AFI 2023 research priorities
AFI’s purpose is to lead farm policy discussions for Australian agriculture by conducting evidence-based research and producing publications exploring policy topics which impact the industry’s sustainability and the economic and social wellbeing of our farmers. Late in 2022, AFI’s staff, Board, Research Advisory Committee and Research Fellows held a workshop to identify the Institute’s top priorities for 2023 (listed below). Some topics will be the subject of Farm Policy Journal or Insights editions, while others will be developed into research projects and discussion papers.
If you are interested funding projects or contributing research / articles / papers on any of these topics, please get in touch with AFI General Manager Katie McRobert.
Where are the agricultural supply chain vulnerabilities to cyberattacks?
Cyberattacks such as ransomware, data breaches, phishing, and malware can cause severe economic and reputational impacts for businesses, organisations and individuals. A more informed understanding of cyber vulnerabilities throughout Australian agricultural value chains will enable prioritisation of investment and resources to protect the industry from this unseen but ever-present threat.
- This topic is being scoped as a cross-commodity research project. Contact us for more information.
Enabling markets (beyond carbon) which incentivise holistic sustainability co-benefits /
Defining an insetting approach to low emissions agriculture
A climate change mitigation pathway towards net zero greenhouse gas emissions is practically impossible without environmental offsets of some kind. Offsets markets have been touted as a ‘win-win’ for farmers (who can sequester additional carbon and sell the credits) and polluters (who cannot, or chose not to, reduce source emissions) – yet these markets are problematic. Biodiversity offset policies can sometimes produce behaviours which worsen the decline of biodiversity, by failing to recognise or account for unintended consequences. Perverse outcomes from offset policies are a real and present threat to the natural capital which is agriculture’s primary resource.
Australian agriculture contributes both positively (by sequestering carbon) and negatively (by emitting carbon) to climate change. Farmers and landholders who sell credits could potentially find themselves on the wrong side of the carbon accounting ledger in future. With sustainability reporting becoming mainstream, farmers must evaluate insetting opportunities – i.e., keeping carbon credits to balance your own emissions – against the financial gain of trading credits.
- NB: These topics could be addressed together or separately.
Inclusion of First Nations voices in agricultural policy and R&D
Australia’s First Nations people are rich in knowledge and insights into sustainably producing food and fibre in Australia’s unique landscape and caring for country, yet only 1% of the agricultural workforce identify as Indigenous and few agribusinesses or representative organisations have developed Reconciliation Action Plans. How do we ensure First Nations voices are heard and amplified in the development of policy and research?
- This topic will be addressed in a discussion paper and also a Farm Policy Journal edition.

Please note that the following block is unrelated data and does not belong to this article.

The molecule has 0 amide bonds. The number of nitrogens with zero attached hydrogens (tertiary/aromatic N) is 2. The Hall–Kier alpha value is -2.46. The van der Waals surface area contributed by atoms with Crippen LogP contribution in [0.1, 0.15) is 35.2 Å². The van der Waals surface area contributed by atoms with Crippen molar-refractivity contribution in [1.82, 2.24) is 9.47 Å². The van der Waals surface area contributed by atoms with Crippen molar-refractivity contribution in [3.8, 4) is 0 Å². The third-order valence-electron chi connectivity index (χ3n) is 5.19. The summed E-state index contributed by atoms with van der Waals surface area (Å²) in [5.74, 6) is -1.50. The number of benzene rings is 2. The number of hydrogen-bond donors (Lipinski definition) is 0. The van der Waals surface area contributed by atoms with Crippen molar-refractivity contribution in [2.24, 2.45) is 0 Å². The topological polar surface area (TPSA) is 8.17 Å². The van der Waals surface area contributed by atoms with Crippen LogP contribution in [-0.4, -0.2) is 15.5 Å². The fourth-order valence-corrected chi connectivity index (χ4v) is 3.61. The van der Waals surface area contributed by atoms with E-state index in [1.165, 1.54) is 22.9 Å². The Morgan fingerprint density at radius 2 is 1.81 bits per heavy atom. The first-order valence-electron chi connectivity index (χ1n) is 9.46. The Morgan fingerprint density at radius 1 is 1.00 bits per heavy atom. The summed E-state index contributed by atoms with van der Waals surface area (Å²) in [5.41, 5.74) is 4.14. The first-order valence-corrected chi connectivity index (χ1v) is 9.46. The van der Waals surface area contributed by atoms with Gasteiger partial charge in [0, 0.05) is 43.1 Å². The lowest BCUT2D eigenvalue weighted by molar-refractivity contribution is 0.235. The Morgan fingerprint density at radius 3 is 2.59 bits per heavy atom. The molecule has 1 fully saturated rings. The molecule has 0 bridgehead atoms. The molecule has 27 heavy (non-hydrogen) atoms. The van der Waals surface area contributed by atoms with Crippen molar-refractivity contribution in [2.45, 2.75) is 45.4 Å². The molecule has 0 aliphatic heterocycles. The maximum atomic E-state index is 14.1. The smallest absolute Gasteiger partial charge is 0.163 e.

Who pays, who profits from consumer to farmer as ESG hits the bank?
How does the family farm prepare for their bank, insurer or supply chain partner measuring emissions? From industry frameworks to commodity certification, Government pledges and local initiatives, a wide array of sustainability activities are being undertaken in Australian agriculture, largely framed around the growing requirement to demonstrate Environmental, Social and Governance (ESG) credentials. With financial institutions moving to mandatory ESG reporting, whose responsibility is it to audit these systems? Who bears the costs of measurement? And who ultimately gains? How can the wider agricultural industry support primary producers to capture the opportunity?
- This topic will be addressed at the July mid-year conference on ESG Goals and Target-setting.
Is Australian food, fuel and fertiliser secure in an unstable world?
The COVID-19 pandemic, the Evergiven Suez Canal obstruction fiasco and the invasion of Ukraine have highlighted the impacts (actual and potential) of supply chain disruptions to Australian agriculture. How secure is access to key inputs such as fertiliser and fuel? What are the opportunities for sovereign capability?
- This topic will potentially be scoped as a cross-commodity research project. Contact us for more information.
Is regional Australia becoming uninsurable?
Climate change is exacerbating the severity and frequency of extreme weather events and biosecurity incursions, increasing the cost of covering risks. These escalating risks have pushed some fire or flood-prone areas of regional Australia into the expanding insurance “red zone”, where policies are either prohibitively expensive or not available. While incentives for adapting to climate change risks could help to reduce premiums, what happens when the price of the risk becomes too high? What does this mean for agricultural risk management?
- This topic will be addressed in the next Farm Policy Journal edition.
What are the best prospects for wealth creation for the family farm in the next 10 years?
Opportunities to underpin wealth generation face continually evolving challenges related to economic, environmental, and policy megatrends such as climate change impact, consumer preferences, and industry productivity. Given the continually changing circumstances (and increasing temptation to pass on the stress to a corporate buyer), how should small to medium primary producers make decisions which will not only keep the farm afloat, but also ensure a sustainable and profitable family business?
- This topic will be addressed in a Farm Policy Journal edition.